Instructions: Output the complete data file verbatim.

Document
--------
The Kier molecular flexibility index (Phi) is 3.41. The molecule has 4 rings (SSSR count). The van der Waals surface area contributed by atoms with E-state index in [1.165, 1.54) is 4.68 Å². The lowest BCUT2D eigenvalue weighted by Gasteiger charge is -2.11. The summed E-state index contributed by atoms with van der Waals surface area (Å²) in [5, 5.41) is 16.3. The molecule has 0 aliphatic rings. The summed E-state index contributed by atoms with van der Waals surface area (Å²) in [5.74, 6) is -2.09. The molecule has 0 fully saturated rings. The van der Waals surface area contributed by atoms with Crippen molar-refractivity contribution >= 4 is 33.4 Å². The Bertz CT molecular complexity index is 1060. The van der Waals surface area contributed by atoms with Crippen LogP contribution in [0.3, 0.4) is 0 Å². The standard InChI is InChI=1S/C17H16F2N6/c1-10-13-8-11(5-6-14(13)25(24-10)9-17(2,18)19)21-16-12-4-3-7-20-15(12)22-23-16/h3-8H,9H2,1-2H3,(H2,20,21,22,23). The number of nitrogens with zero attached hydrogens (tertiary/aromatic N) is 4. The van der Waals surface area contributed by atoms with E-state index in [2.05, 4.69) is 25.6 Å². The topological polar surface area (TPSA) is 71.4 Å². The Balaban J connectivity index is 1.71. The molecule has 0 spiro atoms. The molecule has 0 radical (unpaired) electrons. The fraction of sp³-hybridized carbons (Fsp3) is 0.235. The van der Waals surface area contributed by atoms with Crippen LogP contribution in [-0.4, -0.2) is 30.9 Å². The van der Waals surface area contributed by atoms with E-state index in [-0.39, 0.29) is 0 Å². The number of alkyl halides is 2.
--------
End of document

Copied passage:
The Kier molecular flexibility index (Phi) is 3.41. The molecule has 4 rings (SSSR count). The van der Waals surface area contributed by atoms with E-state index in [1.165, 1.54) is 4.68 Å². The lowest BCUT2D eigenvalue weighted by Gasteiger charge is -2.11. The summed E-state index contributed by atoms with van der Waals surface area (Å²) in [5, 5.41) is 16.3. The molecule has 0 aliphatic rings. The summed E-state index contributed by atoms with van der Waals surface area (Å²) in [5.74, 6) is -2.09. The molecule has 0 fully saturated rings. The van der Waals surface area contributed by atoms with Crippen molar-refractivity contribution >= 4 is 33.4 Å². The Bertz CT molecular complexity index is 1060. The van der Waals surface area contributed by atoms with Crippen LogP contribution in [0.3, 0.4) is 0 Å². The standard InChI is InChI=1S/C17H16F2N6/c1-10-13-8-11(5-6-14(13)25(24-10)9-17(2,18)19)21-16-12-4-3-7-20-15(12)22-23-16/h3-8H,9H2,1-2H3,(H2,20,21,22,23). The number of nitrogens with zero attached hydrogens (tertiary/aromatic N) is 4. The van der Waals surface area contributed by atoms with E-state index in [2.05, 4.69) is 25.6 Å². The topological polar surface area (TPSA) is 71.4 Å². The Balaban J connectivity index is 1.71. The molecule has 0 spiro atoms. The molecule has 0 radical (unpaired) electrons. The fraction of sp³-hybridized carbons (Fsp3) is 0.235. The van der Waals surface area contributed by atoms with Crippen LogP contribution in [-0.4, -0.2) is 30.9 Å². The van der Waals surface area contributed by atoms with E-state index in [-0.39, 0.29) is 0 Å². The number of alkyl halides is 2.